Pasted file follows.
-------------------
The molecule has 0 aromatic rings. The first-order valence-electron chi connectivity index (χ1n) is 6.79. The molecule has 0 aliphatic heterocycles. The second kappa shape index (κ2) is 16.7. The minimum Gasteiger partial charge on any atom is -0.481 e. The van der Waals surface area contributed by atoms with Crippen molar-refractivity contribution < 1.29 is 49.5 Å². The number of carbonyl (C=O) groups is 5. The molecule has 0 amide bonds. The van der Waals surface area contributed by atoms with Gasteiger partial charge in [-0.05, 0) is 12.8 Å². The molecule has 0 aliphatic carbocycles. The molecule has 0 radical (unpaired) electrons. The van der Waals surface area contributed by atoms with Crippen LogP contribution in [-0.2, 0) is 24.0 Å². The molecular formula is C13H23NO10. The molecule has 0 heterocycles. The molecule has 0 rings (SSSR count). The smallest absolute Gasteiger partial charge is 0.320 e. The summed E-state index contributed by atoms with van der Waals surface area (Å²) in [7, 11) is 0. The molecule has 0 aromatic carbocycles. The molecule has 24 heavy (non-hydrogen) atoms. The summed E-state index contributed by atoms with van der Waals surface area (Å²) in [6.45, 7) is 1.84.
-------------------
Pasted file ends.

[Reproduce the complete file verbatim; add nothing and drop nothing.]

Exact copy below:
The molecule has 0 aromatic rings. The first-order valence-electron chi connectivity index (χ1n) is 6.79. The molecule has 0 aliphatic heterocycles. The second kappa shape index (κ2) is 16.7. The minimum Gasteiger partial charge on any atom is -0.481 e. The van der Waals surface area contributed by atoms with Crippen molar-refractivity contribution < 1.29 is 49.5 Å². The number of carbonyl (C=O) groups is 5. The molecule has 0 amide bonds. The van der Waals surface area contributed by atoms with Gasteiger partial charge in [-0.05, 0) is 12.8 Å². The molecule has 0 aliphatic carbocycles. The molecule has 0 radical (unpaired) electrons. The van der Waals surface area contributed by atoms with Crippen LogP contribution in [-0.2, 0) is 24.0 Å². The molecular formula is C13H23NO10. The molecule has 0 heterocycles. The molecule has 0 rings (SSSR count). The smallest absolute Gasteiger partial charge is 0.320 e. The summed E-state index contributed by atoms with van der Waals surface area (Å²) in [7, 11) is 0. The molecule has 0 aromatic carbocycles. The molecule has 24 heavy (non-hydrogen) atoms. The summed E-state index contributed by atoms with van der Waals surface area (Å²) in [6.45, 7) is 1.84.